Getting ready for Horse Progress Days
John Henry Yoder is expecting over 130 vendors to set up booths at Horse Progress Days next week.
The 19th annual event will be held at Gateway Acres, the Alvin Yoder farm on Colonville Road June 29 and 30.
“The vendors will all be related to farm equipment and farm supplies,” John Henry said. The venders will set up in the field nearest the front of the property. The first of two tents, a 40 foot by 60 foot canopy, will hold 20 booths and the second tent 60 foot by 150 feet long will hold 36 booths. In addition 50 to 60 booths will be set up outside in the same area.
Some of the venders include equipment for horses, feed minerals, fertilizer, seeds, harnesses, outdoor furnaces, heating stoves, shoes and health products. There will also be solar powered equipment for electricity and water pumps.
In addition four food tents and several food wagons will be at the site with everything from homemade ice cream to barbecued ribs and chicken sandwiches available. “All of the money raised through the food sales will help support the five Amish area schools,” John Henry said.
Sam Miller is in charge of the food wagons, he added.
A wide variety of venders is only a small part of Horse Progress Days. The event will feature displays and demonstrations of ways to farm with horses, and a long list of seminars about care and feeding of animals, raising crops, organic farming, dairy technologies, orchard care and even bee keeping.
Besides hosting the event, Alvin Yoder is in charge of the general equipment. “We will be setting up on Wednesday and Thursday next week,” he said, “and testing equipment on Thursday. All of the equipment will be demonstrated with ‘horse power’. For some people this will be a step back in time,” he said. “For others it will be a leap forward.” He said they are expecting two ladies from Africa, one with the Food Resource Bank and one a farmer. “We want to make people aware of what they can do to improve their farming skills and how to be more self-sufficient,” he said, “to be able to feed their families.”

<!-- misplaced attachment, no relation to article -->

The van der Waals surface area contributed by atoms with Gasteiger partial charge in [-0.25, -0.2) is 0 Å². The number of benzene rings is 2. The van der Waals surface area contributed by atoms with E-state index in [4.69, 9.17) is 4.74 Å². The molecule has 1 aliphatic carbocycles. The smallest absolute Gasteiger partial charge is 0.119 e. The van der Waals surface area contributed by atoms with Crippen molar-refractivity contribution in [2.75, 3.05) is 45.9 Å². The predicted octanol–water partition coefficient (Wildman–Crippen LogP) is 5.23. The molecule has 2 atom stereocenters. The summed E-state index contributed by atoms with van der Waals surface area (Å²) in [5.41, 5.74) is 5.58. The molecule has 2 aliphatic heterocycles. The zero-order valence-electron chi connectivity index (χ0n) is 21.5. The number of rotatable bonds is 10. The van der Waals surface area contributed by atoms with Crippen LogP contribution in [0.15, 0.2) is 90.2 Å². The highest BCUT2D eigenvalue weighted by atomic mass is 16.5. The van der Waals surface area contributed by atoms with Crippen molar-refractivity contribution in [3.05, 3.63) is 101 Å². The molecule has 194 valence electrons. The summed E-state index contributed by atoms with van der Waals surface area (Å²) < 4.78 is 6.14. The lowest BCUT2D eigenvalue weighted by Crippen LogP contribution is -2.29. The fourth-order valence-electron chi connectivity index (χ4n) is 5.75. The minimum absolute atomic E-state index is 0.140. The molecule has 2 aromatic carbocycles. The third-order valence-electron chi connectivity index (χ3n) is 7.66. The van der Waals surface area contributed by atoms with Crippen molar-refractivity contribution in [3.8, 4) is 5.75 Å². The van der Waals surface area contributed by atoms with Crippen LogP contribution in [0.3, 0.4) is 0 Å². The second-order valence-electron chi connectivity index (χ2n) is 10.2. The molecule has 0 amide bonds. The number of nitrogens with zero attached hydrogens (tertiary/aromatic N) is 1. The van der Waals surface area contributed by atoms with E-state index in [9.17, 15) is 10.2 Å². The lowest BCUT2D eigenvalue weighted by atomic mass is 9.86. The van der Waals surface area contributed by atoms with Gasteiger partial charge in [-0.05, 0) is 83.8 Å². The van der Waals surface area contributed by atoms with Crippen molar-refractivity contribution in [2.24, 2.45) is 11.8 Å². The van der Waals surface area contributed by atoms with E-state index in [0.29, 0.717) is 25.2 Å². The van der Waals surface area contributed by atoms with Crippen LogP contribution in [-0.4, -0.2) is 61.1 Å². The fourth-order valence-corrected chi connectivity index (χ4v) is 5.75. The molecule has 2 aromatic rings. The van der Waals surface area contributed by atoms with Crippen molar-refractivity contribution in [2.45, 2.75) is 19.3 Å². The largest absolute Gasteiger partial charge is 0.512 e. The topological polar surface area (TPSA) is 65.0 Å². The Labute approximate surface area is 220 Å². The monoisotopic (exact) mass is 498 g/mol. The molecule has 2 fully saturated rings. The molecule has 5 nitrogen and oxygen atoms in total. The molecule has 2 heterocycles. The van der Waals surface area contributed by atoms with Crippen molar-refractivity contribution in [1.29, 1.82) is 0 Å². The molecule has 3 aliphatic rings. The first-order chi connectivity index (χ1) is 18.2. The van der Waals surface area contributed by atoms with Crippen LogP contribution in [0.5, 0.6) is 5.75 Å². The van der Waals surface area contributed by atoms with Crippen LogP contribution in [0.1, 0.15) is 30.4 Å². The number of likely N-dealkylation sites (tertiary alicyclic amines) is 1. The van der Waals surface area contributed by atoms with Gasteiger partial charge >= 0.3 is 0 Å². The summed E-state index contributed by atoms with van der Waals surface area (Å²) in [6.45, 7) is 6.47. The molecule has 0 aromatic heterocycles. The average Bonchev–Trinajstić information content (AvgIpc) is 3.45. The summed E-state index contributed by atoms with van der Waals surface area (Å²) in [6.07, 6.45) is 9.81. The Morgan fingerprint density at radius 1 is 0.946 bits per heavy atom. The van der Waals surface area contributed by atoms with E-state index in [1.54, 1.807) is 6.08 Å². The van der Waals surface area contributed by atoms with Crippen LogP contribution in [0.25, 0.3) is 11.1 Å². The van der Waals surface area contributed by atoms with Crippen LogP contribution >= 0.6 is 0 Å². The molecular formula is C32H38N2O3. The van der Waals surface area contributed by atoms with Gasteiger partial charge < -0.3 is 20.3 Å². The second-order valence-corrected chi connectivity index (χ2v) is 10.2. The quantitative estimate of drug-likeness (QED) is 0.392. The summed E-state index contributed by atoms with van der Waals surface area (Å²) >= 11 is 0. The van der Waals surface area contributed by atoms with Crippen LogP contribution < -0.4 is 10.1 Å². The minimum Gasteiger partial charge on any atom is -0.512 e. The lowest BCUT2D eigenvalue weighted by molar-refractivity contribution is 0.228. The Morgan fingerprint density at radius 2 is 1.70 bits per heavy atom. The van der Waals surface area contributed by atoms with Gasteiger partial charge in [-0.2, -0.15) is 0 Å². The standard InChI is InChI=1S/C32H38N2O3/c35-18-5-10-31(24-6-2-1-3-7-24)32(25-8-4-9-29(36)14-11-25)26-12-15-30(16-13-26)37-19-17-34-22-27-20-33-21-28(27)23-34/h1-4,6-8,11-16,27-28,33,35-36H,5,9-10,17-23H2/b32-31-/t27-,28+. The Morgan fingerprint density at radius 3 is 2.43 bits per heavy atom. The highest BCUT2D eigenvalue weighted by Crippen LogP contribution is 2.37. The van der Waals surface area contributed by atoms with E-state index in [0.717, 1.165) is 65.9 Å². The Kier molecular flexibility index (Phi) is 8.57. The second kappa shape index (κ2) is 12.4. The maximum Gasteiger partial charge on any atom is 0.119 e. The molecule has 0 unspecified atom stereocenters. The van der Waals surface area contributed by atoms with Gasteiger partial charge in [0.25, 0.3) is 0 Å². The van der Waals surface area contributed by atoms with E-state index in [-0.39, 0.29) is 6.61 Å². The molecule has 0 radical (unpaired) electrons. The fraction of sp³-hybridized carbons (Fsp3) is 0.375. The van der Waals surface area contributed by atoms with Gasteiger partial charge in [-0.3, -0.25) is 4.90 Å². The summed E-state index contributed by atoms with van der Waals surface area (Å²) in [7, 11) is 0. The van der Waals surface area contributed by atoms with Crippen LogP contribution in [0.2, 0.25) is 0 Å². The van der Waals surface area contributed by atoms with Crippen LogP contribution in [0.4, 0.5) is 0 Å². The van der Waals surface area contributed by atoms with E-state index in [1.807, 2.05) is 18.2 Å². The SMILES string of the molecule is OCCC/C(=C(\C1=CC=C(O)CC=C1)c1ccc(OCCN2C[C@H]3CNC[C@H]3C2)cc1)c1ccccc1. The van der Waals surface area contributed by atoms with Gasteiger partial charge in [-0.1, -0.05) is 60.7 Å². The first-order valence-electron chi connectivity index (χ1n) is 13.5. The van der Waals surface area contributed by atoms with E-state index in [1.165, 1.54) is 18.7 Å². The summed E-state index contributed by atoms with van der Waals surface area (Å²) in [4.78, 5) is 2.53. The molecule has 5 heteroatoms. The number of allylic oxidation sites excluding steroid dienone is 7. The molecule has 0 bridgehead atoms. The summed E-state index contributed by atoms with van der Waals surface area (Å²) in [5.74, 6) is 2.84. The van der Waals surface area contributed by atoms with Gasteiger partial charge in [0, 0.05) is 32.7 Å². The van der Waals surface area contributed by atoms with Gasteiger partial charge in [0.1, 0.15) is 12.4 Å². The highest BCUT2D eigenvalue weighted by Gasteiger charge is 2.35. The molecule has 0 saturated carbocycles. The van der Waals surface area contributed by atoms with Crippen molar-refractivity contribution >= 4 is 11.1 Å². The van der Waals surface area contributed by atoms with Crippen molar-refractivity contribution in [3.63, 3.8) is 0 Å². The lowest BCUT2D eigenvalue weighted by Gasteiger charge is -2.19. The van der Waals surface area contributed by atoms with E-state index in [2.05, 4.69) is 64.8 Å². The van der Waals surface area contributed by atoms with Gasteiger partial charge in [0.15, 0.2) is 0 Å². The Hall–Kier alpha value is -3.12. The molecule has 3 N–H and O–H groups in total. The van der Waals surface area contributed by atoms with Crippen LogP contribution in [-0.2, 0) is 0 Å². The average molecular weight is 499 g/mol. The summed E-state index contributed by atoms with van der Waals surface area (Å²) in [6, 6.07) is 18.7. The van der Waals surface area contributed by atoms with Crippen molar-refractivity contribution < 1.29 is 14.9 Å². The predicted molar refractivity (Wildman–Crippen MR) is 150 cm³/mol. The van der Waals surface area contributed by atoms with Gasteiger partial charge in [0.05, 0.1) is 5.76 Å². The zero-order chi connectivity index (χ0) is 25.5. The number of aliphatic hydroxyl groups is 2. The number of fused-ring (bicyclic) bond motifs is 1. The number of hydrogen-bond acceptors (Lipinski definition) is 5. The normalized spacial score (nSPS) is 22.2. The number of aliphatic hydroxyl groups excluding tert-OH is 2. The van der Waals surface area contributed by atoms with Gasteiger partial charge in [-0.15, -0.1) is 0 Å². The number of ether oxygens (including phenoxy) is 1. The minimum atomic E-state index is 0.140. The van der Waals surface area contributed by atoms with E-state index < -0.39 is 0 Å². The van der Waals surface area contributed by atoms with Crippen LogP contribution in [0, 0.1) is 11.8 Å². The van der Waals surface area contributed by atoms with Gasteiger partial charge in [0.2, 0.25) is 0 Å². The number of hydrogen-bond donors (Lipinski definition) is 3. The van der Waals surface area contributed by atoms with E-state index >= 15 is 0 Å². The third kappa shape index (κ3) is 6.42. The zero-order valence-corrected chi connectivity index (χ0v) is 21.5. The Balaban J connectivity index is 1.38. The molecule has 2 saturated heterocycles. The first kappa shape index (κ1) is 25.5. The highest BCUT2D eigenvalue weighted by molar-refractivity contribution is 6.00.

Horses, of course, are needed to pull the equipment and someone has to manage them.
Horse Wrangler Mose Yoder and a crew of three will help arrange a series of horse demonstrations and match up horses with the equipment. “We will have about 100 draft horses plus donkeys, ponies, draft ponies and even oxen,” he said.
Breed presentations will be held Friday evening at 6 p.m. and on Saturday afternoon at 4:30 p.m. “We will have a Belgian six horse hitch, two Halflingers (small Belgians), a six horse Percheron hitch team, spotted draft horses, a Shire team, a Suffolk team, donkey and mule teams and even a pair of oxen and even a six horse spotted mini pony hitch.
Different styles of hitches featured will include Unicorn (two horses in back and one in front) Dutch harness horses, and a four-horse team of Fjord horses.
Mose will also handle nine shuttle wagons with teams to bring people from the parking area to the events. He also was Horse Wrangler when the Horse Progress Days was held in Clare in 2006. A farmer for 34 years and now semi-retired, Mose raises colts.